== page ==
Labour leader Ed Miliband has formally ruled out a post-election coalition with the SNP.
“Labour will not go into coalition with the SNP. There will not be any SNP ministers in any government I lead," he told an event in Leeds.
Until today, Labour ministers have failed to explicitly rule out a coalition with Nicola Sturgeon’s party.
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Miliband also claimed the Conservatives had abandoned any pretence of representing people in Scotland, saying:
"This whole episode also proves something else: the Conservative party has given up on the Scottish people; it’s a Conservative party that now simply wants to use Scotland as a political device, a Conservative party that doesn’t even try to pretend that they can represent the whole country, a Conservative party that is now a real threat to the integrity of the United Kingdom.”
The Labour leader sought to reframe the arguments over coalition by focusing on the possibility of a Conservative-Ukip pact.
"The real danger to the country is a Tory government propped up by Ukip – that is the real threat to working families," he argued.
SNP leader Nicola Sturgeon said she was not surprised at Mr Miliband’s announcement, since she had been saying for weeks that a formal SNP-Labour coalition was highly unlikely.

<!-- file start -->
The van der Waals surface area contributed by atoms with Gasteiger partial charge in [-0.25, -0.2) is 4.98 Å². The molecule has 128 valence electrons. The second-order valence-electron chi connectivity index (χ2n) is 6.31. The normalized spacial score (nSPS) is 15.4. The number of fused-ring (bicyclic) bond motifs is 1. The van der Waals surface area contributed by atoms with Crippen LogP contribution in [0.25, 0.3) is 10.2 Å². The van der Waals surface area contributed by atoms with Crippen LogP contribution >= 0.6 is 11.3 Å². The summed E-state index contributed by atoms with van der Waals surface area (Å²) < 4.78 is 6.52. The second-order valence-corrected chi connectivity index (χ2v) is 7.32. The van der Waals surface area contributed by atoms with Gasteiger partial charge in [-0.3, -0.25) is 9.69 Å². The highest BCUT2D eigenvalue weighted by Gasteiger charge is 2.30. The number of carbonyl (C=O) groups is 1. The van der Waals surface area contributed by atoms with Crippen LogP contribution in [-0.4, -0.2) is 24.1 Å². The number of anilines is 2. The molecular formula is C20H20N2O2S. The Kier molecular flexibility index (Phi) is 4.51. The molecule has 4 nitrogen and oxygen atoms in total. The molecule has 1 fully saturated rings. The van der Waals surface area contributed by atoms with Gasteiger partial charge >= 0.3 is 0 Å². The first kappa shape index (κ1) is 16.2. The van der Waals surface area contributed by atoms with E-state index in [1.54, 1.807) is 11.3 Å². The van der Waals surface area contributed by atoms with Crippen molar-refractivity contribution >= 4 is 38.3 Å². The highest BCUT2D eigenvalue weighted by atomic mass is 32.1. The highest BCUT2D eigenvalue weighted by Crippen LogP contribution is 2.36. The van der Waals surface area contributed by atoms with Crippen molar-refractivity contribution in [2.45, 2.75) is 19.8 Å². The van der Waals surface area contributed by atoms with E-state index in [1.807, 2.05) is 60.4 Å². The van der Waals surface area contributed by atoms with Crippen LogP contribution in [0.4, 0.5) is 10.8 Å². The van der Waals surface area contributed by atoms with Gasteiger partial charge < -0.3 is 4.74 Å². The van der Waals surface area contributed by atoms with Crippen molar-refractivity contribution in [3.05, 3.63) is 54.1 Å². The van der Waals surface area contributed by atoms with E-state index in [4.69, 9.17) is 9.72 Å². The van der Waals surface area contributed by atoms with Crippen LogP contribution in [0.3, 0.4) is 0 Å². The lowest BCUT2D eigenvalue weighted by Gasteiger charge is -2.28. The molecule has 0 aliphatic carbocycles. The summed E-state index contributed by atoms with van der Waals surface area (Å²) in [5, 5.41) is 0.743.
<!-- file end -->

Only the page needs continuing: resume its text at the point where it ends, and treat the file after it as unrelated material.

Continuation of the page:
She told Sky News: “Nothing Ed Miliband has said today has changed that for me. I still point to the reality that if there are more anti-Tory MPs in the House of Commons than Tory MPs... we can work together to keep the Tories out of government, which is what most people in Scotland want to see.”
The Conservatives issued a swift response to the announcement, claiming that Labour could still do a deal with the SNP involving support on individual votes.
"This changes nothing. Ed Miliband will not rule out a deal with the SNP because he knows it's impossible to become prime minister without being carried into Downing Street in Alex Salmond's pocket," a Tory spokesman said.
"There have been over 1,200 votes in this Parliament. Vote by vote, bill by bill, issue by issue, Ed Miliband would have to do a deal with the SNP on each and every one of them."